7. Most employers will make these payment arrangements during your first day or week of employment, on site – not before. If you will be working virtually, consider having your paychecks mailed to you instead of providing your account information.
  8. Do not forward, transfer, send by courier (EX: FedEx, UPS), or “wire” any money to any employer, for any employer, using your personal account(s).
  9. In general, applicants do not pay a fee to obtain a job (but there are some rare exceptions). If the organization charges a fee, please consult with a professional at University Career Services before proceeding.

Researching Unfamiliar Employers

  1. Always research the organization to see if they are legitimate by checking their profiles with the Better Business Bureau (BBB), local Chambers of Commerce and other employer listings.
  2. Contact the organization directly and ask if the person who posted the job actually works there. Remember, you should not share personal information unless you are confident that the person and the organization are legitimate.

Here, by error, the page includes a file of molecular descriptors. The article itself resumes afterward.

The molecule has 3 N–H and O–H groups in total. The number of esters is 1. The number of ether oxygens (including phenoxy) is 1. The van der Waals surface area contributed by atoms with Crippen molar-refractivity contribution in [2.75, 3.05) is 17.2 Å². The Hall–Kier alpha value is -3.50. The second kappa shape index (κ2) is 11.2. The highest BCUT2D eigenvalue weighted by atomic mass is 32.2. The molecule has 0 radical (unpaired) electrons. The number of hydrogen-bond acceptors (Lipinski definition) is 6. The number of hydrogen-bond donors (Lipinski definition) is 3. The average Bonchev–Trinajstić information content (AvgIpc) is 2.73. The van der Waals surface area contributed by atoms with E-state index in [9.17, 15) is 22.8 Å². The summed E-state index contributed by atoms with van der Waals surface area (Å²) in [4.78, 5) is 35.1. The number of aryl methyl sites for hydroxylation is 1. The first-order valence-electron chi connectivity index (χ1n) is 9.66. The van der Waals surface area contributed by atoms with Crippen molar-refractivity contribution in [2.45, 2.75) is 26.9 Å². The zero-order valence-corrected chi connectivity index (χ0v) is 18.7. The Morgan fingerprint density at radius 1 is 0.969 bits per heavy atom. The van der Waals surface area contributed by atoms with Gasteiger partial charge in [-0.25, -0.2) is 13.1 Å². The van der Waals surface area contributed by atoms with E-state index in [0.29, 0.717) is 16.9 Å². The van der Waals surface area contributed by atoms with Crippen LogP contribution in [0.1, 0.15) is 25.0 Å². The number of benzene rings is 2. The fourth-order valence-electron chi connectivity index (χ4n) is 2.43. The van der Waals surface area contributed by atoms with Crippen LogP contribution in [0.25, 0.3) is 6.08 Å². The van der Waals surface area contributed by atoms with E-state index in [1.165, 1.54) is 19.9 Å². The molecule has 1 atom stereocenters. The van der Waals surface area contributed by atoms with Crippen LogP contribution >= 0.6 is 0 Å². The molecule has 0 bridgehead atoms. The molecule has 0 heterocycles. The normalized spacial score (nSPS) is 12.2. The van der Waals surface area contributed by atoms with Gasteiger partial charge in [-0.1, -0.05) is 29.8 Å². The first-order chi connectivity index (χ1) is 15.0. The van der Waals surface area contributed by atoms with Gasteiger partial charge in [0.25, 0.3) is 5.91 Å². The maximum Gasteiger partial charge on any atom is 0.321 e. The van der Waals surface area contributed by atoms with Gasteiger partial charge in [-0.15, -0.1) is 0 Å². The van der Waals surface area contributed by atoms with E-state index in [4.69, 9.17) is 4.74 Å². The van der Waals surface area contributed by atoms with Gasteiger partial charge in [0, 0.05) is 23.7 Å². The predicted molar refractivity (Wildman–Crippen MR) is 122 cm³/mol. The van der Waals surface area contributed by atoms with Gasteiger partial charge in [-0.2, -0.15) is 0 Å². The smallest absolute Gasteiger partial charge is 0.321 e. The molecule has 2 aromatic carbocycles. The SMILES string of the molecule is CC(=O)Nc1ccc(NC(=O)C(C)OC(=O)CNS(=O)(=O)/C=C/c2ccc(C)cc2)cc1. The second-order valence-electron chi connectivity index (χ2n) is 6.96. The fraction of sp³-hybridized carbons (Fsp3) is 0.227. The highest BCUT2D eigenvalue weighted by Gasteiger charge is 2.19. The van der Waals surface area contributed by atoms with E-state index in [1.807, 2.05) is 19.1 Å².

3. Search the internet using key phrases, such as “fraudulent job postings” or “Scam job postings,” to find articles and/or reports of scams that have been identified by others.
  4. Google the organization name with the word “scam” in the phrase (e.g., “ACME Inc scam”) to search for any references to the organization in scam reports.
  5. Use the University Career Assistance Network (UCAN) to find out if any UVA alumni are currently working at the organization. If you find alumni affiliated with the organization, contact them to find out more about the work that they do.
  6. Verify that the e-mail address to which you are sending information has the same domain name as the organization. For example, if applying to “Organization X,” the e- mail address should have “@Organizations X” somewhere in the address.
  7. Do not provide a description of your appearance online or over the phone. Personal information such as height, eye color, ethnicity, etc. does not pertain to the job search.